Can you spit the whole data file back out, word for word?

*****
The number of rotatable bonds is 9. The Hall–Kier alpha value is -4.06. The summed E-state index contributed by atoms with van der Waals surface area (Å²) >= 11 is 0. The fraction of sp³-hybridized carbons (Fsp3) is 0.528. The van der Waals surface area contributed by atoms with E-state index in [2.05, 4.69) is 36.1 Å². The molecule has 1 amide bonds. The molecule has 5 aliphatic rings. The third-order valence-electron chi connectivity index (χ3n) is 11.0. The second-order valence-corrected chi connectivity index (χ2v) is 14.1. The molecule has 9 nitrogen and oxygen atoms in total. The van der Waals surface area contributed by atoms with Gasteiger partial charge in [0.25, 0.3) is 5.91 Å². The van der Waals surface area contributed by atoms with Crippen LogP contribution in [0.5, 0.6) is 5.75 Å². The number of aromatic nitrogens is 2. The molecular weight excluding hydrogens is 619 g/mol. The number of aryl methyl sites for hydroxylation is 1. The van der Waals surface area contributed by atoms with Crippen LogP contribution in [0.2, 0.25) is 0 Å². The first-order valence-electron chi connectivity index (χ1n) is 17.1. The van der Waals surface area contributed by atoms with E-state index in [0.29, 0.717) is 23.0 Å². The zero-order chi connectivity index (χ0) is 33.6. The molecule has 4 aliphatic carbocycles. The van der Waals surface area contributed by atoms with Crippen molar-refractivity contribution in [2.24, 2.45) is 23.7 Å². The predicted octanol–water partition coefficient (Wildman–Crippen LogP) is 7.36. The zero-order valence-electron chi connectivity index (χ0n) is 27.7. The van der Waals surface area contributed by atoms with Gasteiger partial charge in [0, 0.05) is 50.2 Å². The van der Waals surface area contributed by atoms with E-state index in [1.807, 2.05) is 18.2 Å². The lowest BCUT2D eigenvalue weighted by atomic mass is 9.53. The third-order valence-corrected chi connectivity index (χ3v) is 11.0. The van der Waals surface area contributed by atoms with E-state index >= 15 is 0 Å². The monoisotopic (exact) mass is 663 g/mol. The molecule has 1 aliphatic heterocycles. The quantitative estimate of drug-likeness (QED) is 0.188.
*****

The number of rotatable bonds is 9. The Hall–Kier alpha value is -4.06. The summed E-state index contributed by atoms with van der Waals surface area (Å²) >= 11 is 0. The fraction of sp³-hybridized carbons (Fsp3) is 0.528. The van der Waals surface area contributed by atoms with E-state index in [2.05, 4.69) is 36.1 Å². The molecule has 1 amide bonds. The molecule has 5 aliphatic rings. The third-order valence-electron chi connectivity index (χ3n) is 11.0. The second-order valence-corrected chi connectivity index (χ2v) is 14.1. The molecule has 9 nitrogen and oxygen atoms in total. The van der Waals surface area contributed by atoms with Gasteiger partial charge in [0.25, 0.3) is 5.91 Å². The van der Waals surface area contributed by atoms with Crippen LogP contribution in [0.5, 0.6) is 5.75 Å². The number of aromatic nitrogens is 2. The molecular weight excluding hydrogens is 619 g/mol. The number of aryl methyl sites for hydroxylation is 1. The van der Waals surface area contributed by atoms with Crippen LogP contribution in [0.2, 0.25) is 0 Å². The first-order valence-electron chi connectivity index (χ1n) is 17.1. The van der Waals surface area contributed by atoms with E-state index in [0.29, 0.717) is 23.0 Å². The zero-order chi connectivity index (χ0) is 33.6. The molecule has 4 aliphatic carbocycles. The van der Waals surface area contributed by atoms with Crippen molar-refractivity contribution in [2.24, 2.45) is 23.7 Å². The predicted octanol–water partition coefficient (Wildman–Crippen LogP) is 7.36. The zero-order valence-electron chi connectivity index (χ0n) is 27.7. The van der Waals surface area contributed by atoms with Gasteiger partial charge in [0, 0.05) is 50.2 Å². The van der Waals surface area contributed by atoms with E-state index in [1.807, 2.05) is 18.2 Å². The lowest BCUT2D eigenvalue weighted by atomic mass is 9.53. The third-order valence-corrected chi connectivity index (χ3v) is 11.0. The van der Waals surface area contributed by atoms with E-state index >= 15 is 0 Å². The monoisotopic (exact) mass is 663 g/mol. The molecule has 1 aliphatic heterocycles. The quantitative estimate of drug-likeness (QED) is 0.188.